"Whether we like it or not, the numbers tell the real story," Fate said. "We might not like what they say, but it allows us to be proactive and paint the picture we truly want people to see."
Marketing to Archie and Edith
Decatur is using psychographics analysis to lure retailers and learn about its residents.
SCOUT, an online retail analysis service from Fort Worth, Texas-based market research company Buxton, will come at a discount, $3,000 -- an annual subscription runs $15,000 -- to the city of Decatur through the Tennessee Valley Authority's Economic Development Office.
Which is Decatur?
The following is a list of major groups of people who live and work in Decatur.
Steadfast Conservative: "Archie and Edith"
Population makeup: Residential, 16 percent; Workplace: 11.1 percent.
Description: They're repelled by the Internet and the latest fitness fads but loyal to traditional name-brand clothing and dedicated to church and civic organizations.
Small-town Success: "Kyle and Hannah"
Population makeup: Residential, 7.3 percent; Workplace, 8.2 percent.
Description: White-collar, college-educated, middle-aged working couples living in newly developed subdivisions.
Urban Commuter Families: "Salvatore and Joanne"
Population makeup: Residential, 8.7 percent; Workplace, 7.9 percent.
Description: Upscale, college-educated Baby Boomer families and couples living in comfortable homes in city neighborhoods.
Prime Middle America: "Shawn and Shannon"
Population makeup: Residential, 6 percent; Workplace, 7.8 percent.
Description: Mix of young, upper-middle-class couples and families working in well-paying white-collar and blue-collar jobs.
Minority Metro Communities: "Terrell and Brianna"
Population makeup: Residential, 4.4 percent; Workplace, 6.1 percent.
Description: Concentrated in inner-ring suburbs, these married couples and single-parent minorities earn above-average incomes with a mix of service industry and white-collar jobs in transportation, health care, education and public administration.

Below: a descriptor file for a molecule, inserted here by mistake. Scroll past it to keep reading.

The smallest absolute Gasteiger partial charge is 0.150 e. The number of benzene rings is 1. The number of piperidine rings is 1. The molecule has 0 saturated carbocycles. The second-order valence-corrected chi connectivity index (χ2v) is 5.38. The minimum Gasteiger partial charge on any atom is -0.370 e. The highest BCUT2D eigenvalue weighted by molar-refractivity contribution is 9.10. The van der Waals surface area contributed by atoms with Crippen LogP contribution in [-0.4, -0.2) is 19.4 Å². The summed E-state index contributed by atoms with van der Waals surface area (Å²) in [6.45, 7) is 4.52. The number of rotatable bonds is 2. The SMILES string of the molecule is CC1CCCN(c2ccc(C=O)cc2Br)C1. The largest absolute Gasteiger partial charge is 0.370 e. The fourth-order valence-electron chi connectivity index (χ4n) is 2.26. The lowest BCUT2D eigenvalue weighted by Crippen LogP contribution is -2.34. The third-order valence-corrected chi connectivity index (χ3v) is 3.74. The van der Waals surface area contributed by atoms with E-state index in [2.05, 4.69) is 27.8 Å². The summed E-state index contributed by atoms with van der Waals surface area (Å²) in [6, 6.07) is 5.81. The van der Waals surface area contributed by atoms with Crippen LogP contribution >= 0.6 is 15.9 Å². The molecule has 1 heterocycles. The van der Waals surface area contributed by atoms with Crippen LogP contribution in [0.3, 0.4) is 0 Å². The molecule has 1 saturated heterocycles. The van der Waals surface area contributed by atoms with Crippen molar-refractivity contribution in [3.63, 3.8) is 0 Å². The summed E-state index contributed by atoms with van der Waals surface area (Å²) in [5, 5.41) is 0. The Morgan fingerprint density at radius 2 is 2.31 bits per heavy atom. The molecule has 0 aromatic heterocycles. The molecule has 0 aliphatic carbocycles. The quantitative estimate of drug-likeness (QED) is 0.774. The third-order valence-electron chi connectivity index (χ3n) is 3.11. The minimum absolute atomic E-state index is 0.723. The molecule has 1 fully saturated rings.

Hinterland Families: "Danny and Tammy"
Population makeup: Residential, .1 percent; Workplace, 11 percent.
Description: Blue-collar, middle-aged families and couples settled in isolated towns throughout the South who are overwhelmingly white, less educated and working class.
Family Convenience: "Tyler and Taylor"
Population makeup: Residential, 2.5 percent; Workplace, 11.6 percent.
Description: Sprawling families with dual-income couples working in skilled blue-collar jobs in manufacturing and construction.
Struggling City Centers: "Clarence and Gloria"
Population makeup: Residential, 8.1 percent; Workplace, 3.3 percent.
Description: Young, single and single-parented minority renters living in low-income city neighborhoods, facing hard economic challenges.
African-American Neighborhoods: "Jermaine and Keisha"
Population makeup: Residential, 7.7 percent; Workplace, 3.9 percent.
Description: Young, working-class minority city dwellers and single-parent families with low educational levels living in older homes and low-rise apartments.
Population makeup: Residential, 39.2 percent; Workplace, 29.1 percent,
Description: Includes about 40 groups with varying small percentages.